Yellowman is not an easy play to take, but it shouldn't be easy, for it challenges every viewer, regardless of color, to examine the innate prejudices that fester within. This is theater doing what serious theater does best: present an issue, then pose questions (many of which have no answers). Though the skin-color motif hangs over the story like a shroud, many other issues are raised: At what age does self-loathing begin? How is inferiority instilled in a child? What are the perimeters of prejudice? This drama has been termed a contemporary take on Romeo and Juliet, but a more apt description comes from a friend of the playwright: "Yellowman [is] about good lives doomed for no good reason."
The chronicle begins in South Carolina, when seven-year-old Alma first spies nine-year-old Eugene. She has dark skin; his is light. Why should that matter to a child? Perhaps it doesn't. But when parents impress on that child the conviction that "if only they could be light, they'd be loved," and when children pray, "God, how come You made me so dark? I want to be light," fateful seeds are sown.
As Alma and Eugene mature, they are exposed to a cruel world ("the white man hates us, the dark-skinned negroes hate us") with seemingly nowhere to turn, except to each other. The first serious challenge to their relationship occurs when Alma moves to New York City to attend college. As it turns out, true love can overcome even cultural divides, but home and family are more formidable barriers.
The Rep production, which has been directed with passionate ferocity by Susan Gregg, smartly evokes the seismic changes that occur when Alma arrives in New York. Michael Philippi's Manhattan lighting suggests that even the air is different in the Big Apple. The thoughtful logo artwork that appears on the playbill cover also reminds the viewer that this story is about more than color.
So much has been done here so well, one can only wish that the script shared the laser intensity of the mounting. Yellowman is told in the present tense; the actors narrate and describe every incident while showing us little. It's no surprise to learn that Orlandersmith is writing her first novel, because Yellowman, although apparently written in verse, too often has the feel of prose rather than drama. At times you can close your eyes and imagine you're listening to a talking book in your car. The two-character play runs 105 minutes without intermission, which is too long. Because there's little build from scene to scene, some judicious trimming by the playwright, especially in the early scenes, would not diminish the play's climax.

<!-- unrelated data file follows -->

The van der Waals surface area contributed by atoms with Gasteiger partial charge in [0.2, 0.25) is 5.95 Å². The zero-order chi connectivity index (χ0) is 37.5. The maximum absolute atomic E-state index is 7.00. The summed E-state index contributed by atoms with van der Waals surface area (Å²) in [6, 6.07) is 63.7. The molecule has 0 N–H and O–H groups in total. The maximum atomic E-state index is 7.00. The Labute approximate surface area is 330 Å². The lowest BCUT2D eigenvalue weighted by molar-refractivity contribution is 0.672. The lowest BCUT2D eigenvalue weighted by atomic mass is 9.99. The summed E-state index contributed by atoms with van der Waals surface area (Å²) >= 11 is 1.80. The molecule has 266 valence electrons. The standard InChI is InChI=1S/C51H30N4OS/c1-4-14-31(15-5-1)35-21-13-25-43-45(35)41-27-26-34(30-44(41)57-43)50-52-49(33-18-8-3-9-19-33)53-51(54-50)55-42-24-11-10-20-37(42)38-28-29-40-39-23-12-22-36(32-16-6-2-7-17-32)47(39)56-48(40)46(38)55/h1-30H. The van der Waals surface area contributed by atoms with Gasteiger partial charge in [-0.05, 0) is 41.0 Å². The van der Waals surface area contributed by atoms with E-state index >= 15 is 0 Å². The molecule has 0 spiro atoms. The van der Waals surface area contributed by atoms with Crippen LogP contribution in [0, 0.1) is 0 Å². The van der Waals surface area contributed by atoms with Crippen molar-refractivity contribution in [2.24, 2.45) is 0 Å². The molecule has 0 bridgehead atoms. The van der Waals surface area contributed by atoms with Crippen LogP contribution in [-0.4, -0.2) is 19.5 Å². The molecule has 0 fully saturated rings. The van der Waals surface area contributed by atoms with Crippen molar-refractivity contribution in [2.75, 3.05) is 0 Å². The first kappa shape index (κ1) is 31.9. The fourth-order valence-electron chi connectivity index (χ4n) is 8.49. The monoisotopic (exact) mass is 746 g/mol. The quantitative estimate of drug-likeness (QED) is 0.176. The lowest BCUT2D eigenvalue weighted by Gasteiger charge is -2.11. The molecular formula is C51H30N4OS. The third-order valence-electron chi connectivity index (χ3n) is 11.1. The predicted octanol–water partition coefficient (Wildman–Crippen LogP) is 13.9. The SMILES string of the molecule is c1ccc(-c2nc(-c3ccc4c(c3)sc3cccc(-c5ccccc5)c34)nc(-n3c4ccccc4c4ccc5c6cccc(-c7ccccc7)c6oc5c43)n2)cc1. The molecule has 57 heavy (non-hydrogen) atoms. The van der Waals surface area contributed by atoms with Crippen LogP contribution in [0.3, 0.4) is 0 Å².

Yet despite the script's excesses, this Rep staging is so raw it's difficult to think of it as "a performance." How effective are Julia Pace Mitchell and Carsey Walker Jr. as Alma and Eugene? The question is irrelevant; they simply are. Mitchell and Walker work beautifully together, even though as often as not they're not acting with each other. Typical of today's two-character plays, the onstage actors are much preoccupied with portraying unseen characters. Nevertheless, these two are a team; ultimately the harmony and fusion of their work is more moving than either individual performance.
Which raises a concern that has nothing (or perhaps everything) to do with Yellowman. In order to be nominated for a Kevin Kline Award for outstanding ensemble, a play must have a cast of at least three actors. Thus it was that last year's gorgeously performed Rep production of the two-character Stones in His Pockets was excluded from consideration. Now Mitchell and Walker will not be considered. But if this is not ensemble acting, no such animal exists.
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